Rohingya around the world on Thursday shared a pervasive sense of vindication after four-decades of policy-inflicted sufferings at the hands of Myanmar state which has systematically sought to destroy their identity and physical existence in the country.
The historic interim decision on Myanmar genocide by the International Court of Justice (ICJ), tasked principally to adjudicate legal disputes among UN member states, has made several millions Rohingya — in the camps in Bangladesh, in the diaspora and inside Myanmar — feel — their cries of pain and calls for solidarity are heeded by the UN court finally.
Among other things, the ICJ crucially reaffirmed what the UN International Independent Fact-Finding Mission sought to establish — that the Rohingya are a protected group under an inter-state treaty known as the Convention on the Prevention and Punishment of the Crime of Genocide of 1948, or the Genocide Convention.
Over the last several decades, Myanmar has waged a relentless and systematic official campaign to erase Rohingya group identity and history — both of which the Union of Burma had officially acknowledged — while literally destroying their existence as a group. Against this backdrop, I have for the last 10 years campaigned to get the facts of the plight and systematic persecution of the Rohingya people of my country of birth, in partnership with my researcher colleague and wife Natalie Brinham.
So, we too shared the sense of jubilation among all Rohingya communities over the court’s pronouncement that war or peace, Myanmar as a state party to the Genocide Convention is legally obligated to protect Rohingya ethnic group.
This sentiment of vindication was palpable among Rohingya refugee activists who were inside the court in The Hague and those waiting outside the Palace of the Peace — the seat of the UN’s highest court — who came to support their fellow Rohingya privileged enough to hear the president judge read out the 28-page Application of the Genocide Convention by issuing measures designed to oblige Myanmar as a party to the Convention to end its breaches.
From the elevated gallery right opposite from the presiding judge, I sat with my Myanmar activist brother Nay Say Lwin, himself a Rohingya. Biting our nails, we both leaned forward from our bench and listened intensely as the presiding judge read out the court’s decision to grant four out of six binding measures aimed at both protecting the 600,000 Rohingya inside Myanmar’s concentration camps and open air prisons, and preserving the evidence of Myanmar killing fields.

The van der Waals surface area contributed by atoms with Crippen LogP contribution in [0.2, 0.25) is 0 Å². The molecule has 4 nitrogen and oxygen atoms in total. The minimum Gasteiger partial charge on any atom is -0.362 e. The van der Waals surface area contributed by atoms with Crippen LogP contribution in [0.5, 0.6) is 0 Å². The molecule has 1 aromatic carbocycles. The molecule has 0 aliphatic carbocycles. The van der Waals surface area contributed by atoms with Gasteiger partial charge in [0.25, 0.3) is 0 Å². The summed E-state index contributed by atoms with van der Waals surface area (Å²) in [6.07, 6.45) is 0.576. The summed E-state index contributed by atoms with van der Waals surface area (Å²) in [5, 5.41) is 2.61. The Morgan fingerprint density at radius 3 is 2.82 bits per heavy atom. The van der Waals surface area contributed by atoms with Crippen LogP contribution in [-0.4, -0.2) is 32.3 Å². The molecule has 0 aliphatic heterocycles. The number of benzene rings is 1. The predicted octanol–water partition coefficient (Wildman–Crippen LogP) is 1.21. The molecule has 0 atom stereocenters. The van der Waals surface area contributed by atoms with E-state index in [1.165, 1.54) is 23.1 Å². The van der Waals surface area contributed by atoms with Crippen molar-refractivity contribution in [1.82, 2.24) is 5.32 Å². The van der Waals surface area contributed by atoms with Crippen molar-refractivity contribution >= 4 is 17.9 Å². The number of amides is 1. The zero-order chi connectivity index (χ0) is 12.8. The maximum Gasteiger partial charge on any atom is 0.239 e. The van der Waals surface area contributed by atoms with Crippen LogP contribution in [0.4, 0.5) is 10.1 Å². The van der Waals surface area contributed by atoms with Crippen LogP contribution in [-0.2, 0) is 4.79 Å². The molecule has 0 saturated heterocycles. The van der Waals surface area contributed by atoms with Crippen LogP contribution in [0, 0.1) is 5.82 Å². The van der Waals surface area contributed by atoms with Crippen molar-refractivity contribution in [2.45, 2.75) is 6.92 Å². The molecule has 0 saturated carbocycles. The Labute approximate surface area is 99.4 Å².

This UNESCO World Heritage site-worthy crime scene is the vast tract of charred land in western Myanmar immediately adjacent to Bangladesh that spans an area as long as 68 square kilometers where only two years ago stood nearly 400 exclusively Rohingya villages. As stated factually in Myanmar Government’s Burmese language encyclopedia of 1964, northern Rakhine state has always been predominantly Rohingya region throughout the country’s pre- and post-independence histories. The apartheid conditions that existed in this northern most part of western Myanmar culminated in the largest wave of genocidal purges of 2016 and 2017, which triggered the largest exodus of 740,000 across the borders.
To be sure, the Court’s decision explicitly states that Thursday’s decision, again unanimous, to issue legally binding orders to Myanmar — theoretically speaking as the UN has no enforcement mechanisms in place — does not prejudge the matter in dispute, whether Myanmar has really breached the Convention by failing to prevent the crime of genocide against Rohingya as a protected group and itself, commissioning the heinous crime.